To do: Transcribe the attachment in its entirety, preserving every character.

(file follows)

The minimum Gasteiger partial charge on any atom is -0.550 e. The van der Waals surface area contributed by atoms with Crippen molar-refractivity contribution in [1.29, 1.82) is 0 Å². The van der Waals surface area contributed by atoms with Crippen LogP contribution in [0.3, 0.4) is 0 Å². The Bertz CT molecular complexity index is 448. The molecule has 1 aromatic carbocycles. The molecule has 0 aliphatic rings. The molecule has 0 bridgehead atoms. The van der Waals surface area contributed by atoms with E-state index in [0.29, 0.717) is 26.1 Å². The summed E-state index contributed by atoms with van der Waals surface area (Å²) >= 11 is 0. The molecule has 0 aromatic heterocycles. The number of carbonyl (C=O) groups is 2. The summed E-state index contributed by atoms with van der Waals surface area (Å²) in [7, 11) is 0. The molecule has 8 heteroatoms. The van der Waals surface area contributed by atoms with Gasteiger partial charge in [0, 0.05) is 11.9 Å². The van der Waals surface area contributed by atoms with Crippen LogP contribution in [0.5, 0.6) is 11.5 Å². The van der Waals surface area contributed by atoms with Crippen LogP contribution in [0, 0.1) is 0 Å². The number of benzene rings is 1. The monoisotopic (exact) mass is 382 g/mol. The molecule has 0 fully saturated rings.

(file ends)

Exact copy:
The minimum Gasteiger partial charge on any atom is -0.550 e. The van der Waals surface area contributed by atoms with Crippen molar-refractivity contribution in [1.29, 1.82) is 0 Å². The van der Waals surface area contributed by atoms with Crippen LogP contribution in [0.3, 0.4) is 0 Å². The Bertz CT molecular complexity index is 448. The molecule has 1 aromatic carbocycles. The molecule has 0 aliphatic rings. The molecule has 0 bridgehead atoms. The van der Waals surface area contributed by atoms with E-state index in [0.29, 0.717) is 26.1 Å². The summed E-state index contributed by atoms with van der Waals surface area (Å²) >= 11 is 0. The molecule has 0 aromatic heterocycles. The number of carbonyl (C=O) groups is 2. The summed E-state index contributed by atoms with van der Waals surface area (Å²) in [7, 11) is 0. The molecule has 8 heteroatoms. The van der Waals surface area contributed by atoms with Gasteiger partial charge in [0, 0.05) is 11.9 Å². The van der Waals surface area contributed by atoms with Crippen LogP contribution in [0.5, 0.6) is 11.5 Å². The van der Waals surface area contributed by atoms with Crippen LogP contribution in [0, 0.1) is 0 Å². The number of benzene rings is 1. The monoisotopic (exact) mass is 382 g/mol. The molecule has 0 fully saturated rings.